Imagine how much we simplify the work of the antivirus and IPS if such files are blocked before them. As I said earlier, this will certainly have a positive effect on the performance of the device, as loading will naturally decrease. In addition, we will significantly reduce the risk of passing a previously unknown virus, as we will discard such files before verification. Why take the risk once again?

As you can see, the idea is quite simple, but significantly increases the security of your network. This is what the new Content Awareness blade does.

Check Point Content Awareness


And so, we got to the main subject of discussion of this lesson. Content Awareness is a blade that allows you to identify the type of files and the type of content in their content. All traffic going through the Check Point gateway is checked.



Out of the box, more than 60 file types are supported. A complete list can be found at sk114640 . As you understand this, office documents (doc, excel, pdf) and executable files, and much more. Actually, I reflected most of the previous slide.

In addition, Content Awareness allows you to identify what exactly is contained in these files. For example, an excel plate with credit card numbers, or a file containing data on health insurance, or a text file with MAC addresses, and much more. It is worth recognizing that most of the templates are EXACTLY content oriented to Western markets.
Content Awareness can check protocols such as ftp, smtp, http / https (naturally, with ssl inspection enabled).

And most importantly, this blade allows you to not only identify the type of file, but also block its download (Download) and upload (Upload). From this we have the following profit:

  1. You can prevent users from downloading a certain type of file, which we have already discussed. This will significantly increase your security, and even unload the gateway, which no longer needs to check everything in a row.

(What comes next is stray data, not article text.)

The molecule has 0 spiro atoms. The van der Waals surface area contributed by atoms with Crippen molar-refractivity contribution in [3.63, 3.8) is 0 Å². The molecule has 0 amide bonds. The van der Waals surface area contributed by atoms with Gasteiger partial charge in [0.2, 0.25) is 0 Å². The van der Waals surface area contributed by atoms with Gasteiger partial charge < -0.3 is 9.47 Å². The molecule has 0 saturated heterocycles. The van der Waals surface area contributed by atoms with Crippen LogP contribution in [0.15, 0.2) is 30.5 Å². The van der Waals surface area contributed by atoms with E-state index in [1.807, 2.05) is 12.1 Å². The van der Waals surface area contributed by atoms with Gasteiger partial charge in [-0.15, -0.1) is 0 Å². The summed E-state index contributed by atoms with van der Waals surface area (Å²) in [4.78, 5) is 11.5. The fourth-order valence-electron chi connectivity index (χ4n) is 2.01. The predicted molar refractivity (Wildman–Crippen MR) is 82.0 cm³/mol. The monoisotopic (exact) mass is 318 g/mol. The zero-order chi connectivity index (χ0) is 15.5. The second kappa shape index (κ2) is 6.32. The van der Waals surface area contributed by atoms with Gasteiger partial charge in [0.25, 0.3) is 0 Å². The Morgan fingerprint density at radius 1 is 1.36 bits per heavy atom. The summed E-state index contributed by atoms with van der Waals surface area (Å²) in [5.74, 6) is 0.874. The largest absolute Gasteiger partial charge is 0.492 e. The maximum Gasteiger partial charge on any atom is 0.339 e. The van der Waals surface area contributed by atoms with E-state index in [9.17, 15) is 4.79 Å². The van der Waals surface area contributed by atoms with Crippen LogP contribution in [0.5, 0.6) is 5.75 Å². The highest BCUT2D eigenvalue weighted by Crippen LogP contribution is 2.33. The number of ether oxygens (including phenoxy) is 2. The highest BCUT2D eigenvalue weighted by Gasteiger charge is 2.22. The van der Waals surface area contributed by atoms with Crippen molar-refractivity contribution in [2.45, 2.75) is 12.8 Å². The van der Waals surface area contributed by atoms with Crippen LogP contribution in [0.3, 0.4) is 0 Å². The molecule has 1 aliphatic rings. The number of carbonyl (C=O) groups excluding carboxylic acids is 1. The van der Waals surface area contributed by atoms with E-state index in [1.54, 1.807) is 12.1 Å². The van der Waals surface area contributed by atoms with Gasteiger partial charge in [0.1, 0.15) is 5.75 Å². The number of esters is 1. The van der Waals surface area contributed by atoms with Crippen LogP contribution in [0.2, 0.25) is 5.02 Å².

2. You can prohibit uploading files to the Internet. For example, when working, your users need access to some kind of cloud storage. But you are afraid that users will merge confidential information. With Content Awareness, you can prevent them from any upload. This is closer to the DLP functionality, but do not be confused. Check Point has a separate DLP blade, whose functionality is much wider and more flexible. It supports integration with the Exchange server. But this is a separate issue, now we will not consider it. Content Awareness is unlikely to protect against deliberate attempts to “merge” some kind of information into the network, but it protects against accidental “drainage” more than well.

Those who are already familiar with Check Point may object, they say such an opportunity was earlier. It was possible to block various types of AntiVirus files. Yes, indeed, there is such an opportunity (a little later I will definitely show it). Only in this case the file reaches the AntiVirus engine (besides passing through the IPS engine) and naturally eats up system resources, because Security functionality is ALWAYS more energy consuming. Content Awareness allows you to lock files almost at the network level with minimal cost. It is very comfortable!

Disadvantages of Check Point Content Awareness


Unfortunately, Content Awareness has not only advantages. There are several significant drawbacks:

  1. Files are grouped into categories (archives, documents, executable files, ...). For example, if you block all archives, you may experience problems with some sites that use archived data to display. Or for example, if you need to block a separate file type (only .doc), then using Content Awareness this will not work. (This should be fixed in R80.20). But here the same antivirus will come to our aid. We will talk about this in the next lesson.
  2. Works only for http / https, ftp, smtp protocols. In 95% of cases this is enough,
    but it happens when you need similar functionality in the framework of other protocols.
  3. If MTA is enabled, then Content Awareness does not work for smtp.
  4. Only works for R80.10.

Check Point Content Awareness Demo


The video tutorial presented contains the practical part. The first half of the video duplicates the theoretical part described, so you can safely rewind.


Conclusion


In summary, Content Awareness is a very interesting feature and an additional level of protection for your network. Do not neglect it! If you still have questions, then write them in the comments, or email us . You can also contact our specialists on the portal.

PS I would like to thank Alexey Beloglazov (Check Point company) for their help in preparing this article.

Only registered users can participate in the survey. Please come in.

Do you use Content Awareness? (question for Check Point owners)

  • 23% Yes 3
  • 23% No 3
  • 53.8% Not yet updated to R80.10 7

Also popular now: